Most of the applications that transferred to the boys' new iPod Touches when we synched them on Friday were purchased by Our Daughter. Along with fun games like TapTap Revenge and Angry Birds, they gained unlimited access to Makeover Madness, Pet Shop Girl, and Emily's Dress Up & Shop.
The end result is that half of their storage space is taken up by "girlie" apps that have no business residing on a ten-year-old boy's iPod Touch. It simply isn't manly.
Ever since that initial synch, the Italian has informed me at odd times about which apps he wants deleted, despite the fact I've told him we would sit down and take off all the offending apps at one time. Honestly, he's lucky I remember his name. Does he really think I'm going to remember the names of the different applications he throws at me in passing?
Also, I don't understand nearly so much about technology as people think I do. I must look just nerdy enough for folks to think I'm a closet techie. I can PhotoShop your face into a group picture, or throw together a quick flyer, but I'm pretty useless beyond that.
Unfortunatley, the German seems to labor under the mistaken impression that I know why the 3G connection isn't automatically set to "on" and therefore causing one or two apps to not function. I don't have a clue. I'm more than 30 years older than the technology in question, so I do what any good parent does in this situation -- ask my 13-year-old daughter to fix it for him.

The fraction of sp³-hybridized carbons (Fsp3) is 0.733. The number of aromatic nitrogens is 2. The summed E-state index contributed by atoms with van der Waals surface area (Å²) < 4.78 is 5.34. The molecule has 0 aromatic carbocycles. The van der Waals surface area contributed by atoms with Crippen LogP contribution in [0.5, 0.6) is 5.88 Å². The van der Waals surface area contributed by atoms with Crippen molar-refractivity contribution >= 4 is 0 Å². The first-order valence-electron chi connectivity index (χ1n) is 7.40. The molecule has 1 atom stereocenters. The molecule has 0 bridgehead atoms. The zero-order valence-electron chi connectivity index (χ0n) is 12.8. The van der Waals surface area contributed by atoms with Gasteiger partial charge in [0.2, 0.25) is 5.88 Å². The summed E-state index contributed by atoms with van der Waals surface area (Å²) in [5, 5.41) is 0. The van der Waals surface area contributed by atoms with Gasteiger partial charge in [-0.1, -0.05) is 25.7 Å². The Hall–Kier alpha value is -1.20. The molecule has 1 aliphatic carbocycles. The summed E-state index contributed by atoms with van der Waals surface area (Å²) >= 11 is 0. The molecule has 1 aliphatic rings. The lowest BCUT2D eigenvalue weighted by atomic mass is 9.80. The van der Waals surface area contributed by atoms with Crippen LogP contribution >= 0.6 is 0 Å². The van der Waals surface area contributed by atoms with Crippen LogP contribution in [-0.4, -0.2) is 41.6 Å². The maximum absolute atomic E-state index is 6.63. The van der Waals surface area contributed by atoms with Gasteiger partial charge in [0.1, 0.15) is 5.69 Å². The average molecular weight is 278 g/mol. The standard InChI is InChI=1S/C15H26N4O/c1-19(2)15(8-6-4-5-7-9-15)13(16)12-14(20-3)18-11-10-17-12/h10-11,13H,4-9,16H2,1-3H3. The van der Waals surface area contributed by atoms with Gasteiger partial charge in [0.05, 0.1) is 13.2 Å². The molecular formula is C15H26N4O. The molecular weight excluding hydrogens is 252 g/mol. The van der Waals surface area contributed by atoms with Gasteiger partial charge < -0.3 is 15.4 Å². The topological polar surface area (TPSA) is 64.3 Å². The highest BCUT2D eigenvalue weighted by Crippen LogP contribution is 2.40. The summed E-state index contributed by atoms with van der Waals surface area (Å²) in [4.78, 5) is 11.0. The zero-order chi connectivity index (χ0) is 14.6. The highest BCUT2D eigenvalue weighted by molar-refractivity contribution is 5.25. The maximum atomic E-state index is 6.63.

Last night, before the teenager came to the rescue, the German couldn't get a particular app to work, so he asked his brother if he could borrow his iPod to play a game. The Italian, who was in the shower at the time, said "No." When pressed for a reason why the German couldn't, he again said "No."
Both My Lovely Wife and I found this to be an unreasonable response, so we told the German to go ahead and use his brother's iPod. We would face the music when he got out of the shower. And such sweet music it was...
The Italian doesn't whine, he cries. Zero to full-on cry in 1.2 seconds, in fact. That's been the story his entire life, although in recent years we've gone from seven things to cry about every day, to only one or two things worth crying over each week. Apparently, this was one of those things.
"I told him to wait until I was out of the shower-er-er!" he cried.
"We told him he could use it."
A comical mixture of disbelief, betrayal and shock consumed his wet face. He retreated to his bedroom, in which one can safely assume he was lying face down on his bed and crying into his pillow. He eventually emerged, still tearful, still a throbbing in his voice, to chastise the German.
"Come here!" I ordered. He slowly made his way to me, one hand keeping his towel around his skinny frame and the other clutching his recovered iPod. "What is your problem?"
"I was playing a game and I didn't save it and now I have to repeat the last level all over again-ain-ain..."
"What game?" I asked. "What game is so important that you have to cry about it?"
He quickly pointed to the screen. "This one," he cried. But the move was so fast, I couldn't tell which app he pointed to.
He pointed again, only this time he spoke a little more quietly. "This one."
I took hold of his hand and turned the iPod to get a better look at the all-important application. Sally's Spa... Yes, that's right. My 10-year-old son threw a massive hissy fit because he might have to replay the mani-pedi round in a game in which you design and run your own virtual spa.
It could be worse, I suppose. At least it wasn't the app for tracking menstrual cycles.
© 2011 Mark Feggeler